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The Ageratum is an annual herb that grows about 2 feet high, and produces small, pretty, pink flowers at the top of its hairy stems. In some countries, it is considered a weed that is hard to control. Ageratum is widely utilized in traditional medicine systems where it grows continuously. In Brazil, an infusion is prepared with the leaves and/or the entire plant, and employed to treat colic, colds, fevers, diarrhea, rheumatism, spasms, and is also used as a tonic. It is also highly recommended for burns and wounds. In other countries in Latin and South America the plant is widely used for its antibacterial properties for numerous infectious conditions and bacterial infections. In Africa, ageratum is used to treat fever, rheumatism, headache, pneumonia, wounds, burns and colic.
Alstroemeria psittacina is a parent of many of the spectacularly colorful Alstroemeria hybrids. The flowers are crimson on the outside with light lemon-lime shades at the petal tips and on the inside. The interior of the flower is streaked with greenish-black.
Parrotlily has escaped cultivation and naturalized in many parts of the world, including the southeastern U.S.
Parrotlilies like rich, slightly acidic soils (pH 5.8 -6.8). Grow in full sun where summer temperatures are moderate. High or partial shade is preferred in hot climates.
Naturalised in many parts of India. It is a vigorous perennial climber, known for its dense green foliage and small delicate lantern shaped flower in long trailing lovely sprays. The plant has large tuberous roots and several ascending branches of 30-40 feet length. It flowers in all seasons except for a short period during monsoon. The flowers are white or in attractive shades of red and pink. The creepers grow well over arbors, pergolas, and walls. Regular pruning keeps the plant in good shape. Too much food causes vigorous vegetative growth at the expense of flowering. Propagation can be done by seeds, layers, stem cuttings or from division of the roots.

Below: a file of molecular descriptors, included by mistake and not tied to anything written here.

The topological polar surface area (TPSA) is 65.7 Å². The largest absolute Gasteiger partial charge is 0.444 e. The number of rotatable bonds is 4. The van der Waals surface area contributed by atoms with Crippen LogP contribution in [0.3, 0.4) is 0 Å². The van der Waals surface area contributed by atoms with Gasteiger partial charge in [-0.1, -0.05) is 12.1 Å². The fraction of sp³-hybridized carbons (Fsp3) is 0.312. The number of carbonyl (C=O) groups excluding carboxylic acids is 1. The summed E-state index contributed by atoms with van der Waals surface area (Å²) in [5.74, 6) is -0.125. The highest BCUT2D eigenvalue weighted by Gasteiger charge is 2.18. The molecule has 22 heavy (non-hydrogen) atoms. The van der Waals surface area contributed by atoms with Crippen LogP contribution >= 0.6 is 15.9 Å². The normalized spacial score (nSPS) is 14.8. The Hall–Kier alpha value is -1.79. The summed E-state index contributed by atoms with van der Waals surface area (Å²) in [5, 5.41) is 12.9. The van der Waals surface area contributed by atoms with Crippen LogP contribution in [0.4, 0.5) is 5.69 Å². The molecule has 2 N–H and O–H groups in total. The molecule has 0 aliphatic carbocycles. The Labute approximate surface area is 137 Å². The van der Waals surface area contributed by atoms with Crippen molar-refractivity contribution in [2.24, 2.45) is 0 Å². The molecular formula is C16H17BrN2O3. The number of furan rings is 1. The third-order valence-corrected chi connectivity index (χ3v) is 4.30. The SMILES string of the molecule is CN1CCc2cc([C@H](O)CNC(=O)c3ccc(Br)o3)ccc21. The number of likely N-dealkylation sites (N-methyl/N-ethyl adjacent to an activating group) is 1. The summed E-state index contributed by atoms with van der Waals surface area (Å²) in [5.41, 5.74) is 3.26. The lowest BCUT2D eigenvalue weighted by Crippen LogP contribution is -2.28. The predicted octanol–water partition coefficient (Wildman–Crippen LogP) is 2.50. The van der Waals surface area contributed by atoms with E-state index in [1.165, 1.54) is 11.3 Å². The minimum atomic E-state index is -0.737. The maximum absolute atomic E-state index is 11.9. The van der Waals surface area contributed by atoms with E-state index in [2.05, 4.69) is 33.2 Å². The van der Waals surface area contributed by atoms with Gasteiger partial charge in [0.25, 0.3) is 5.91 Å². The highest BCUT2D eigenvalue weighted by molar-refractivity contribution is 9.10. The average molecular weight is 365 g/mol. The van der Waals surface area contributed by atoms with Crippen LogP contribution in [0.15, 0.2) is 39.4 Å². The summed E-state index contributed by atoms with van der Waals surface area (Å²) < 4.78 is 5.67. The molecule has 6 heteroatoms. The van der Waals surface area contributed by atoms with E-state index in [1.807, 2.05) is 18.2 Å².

Ornamental leathery leaves and pretty pink flowers. Small size bush, this plant is very easy to grow, great for beginners as well as indoor culture. It takes low light with no problem, and needs very little if any care. Ardisias are very popular house plants.
A native of eastern India and Bangladesh, this vigorous twiner will grow 30 ft (9 m) or more into the treetops, but can be trained over a post or stump and kept trimmed to a moundlike form. A dense white down covers both young stems and leaf undersides. The leaves are ovate-cordate, to 1 foot across, white tomentose beneath with lateral veins conspicuous on the undersides. Tight clusters of trumpet-shaped bright pink flowers about 2 in (5 cm) across on pedicels to 6 inches long appear among the foliage in spring and summer. In a tropical climate cultivation is simple, the plants making very vigorous growth in a sunny position in moist soil. In cooler climates they can be grown in a sunny conservatory, but due to their rampant growth will need frequent cutting back. Propagate from seed or cuttings. Used medicinally in India. The roots and seeds of Elephant Creeper have been used as a support of the nervous system, a geriatric tonic and mild aphrodisiac. The whole plant is reported to have purifying properties. It is also taken to help maintain healthy joints.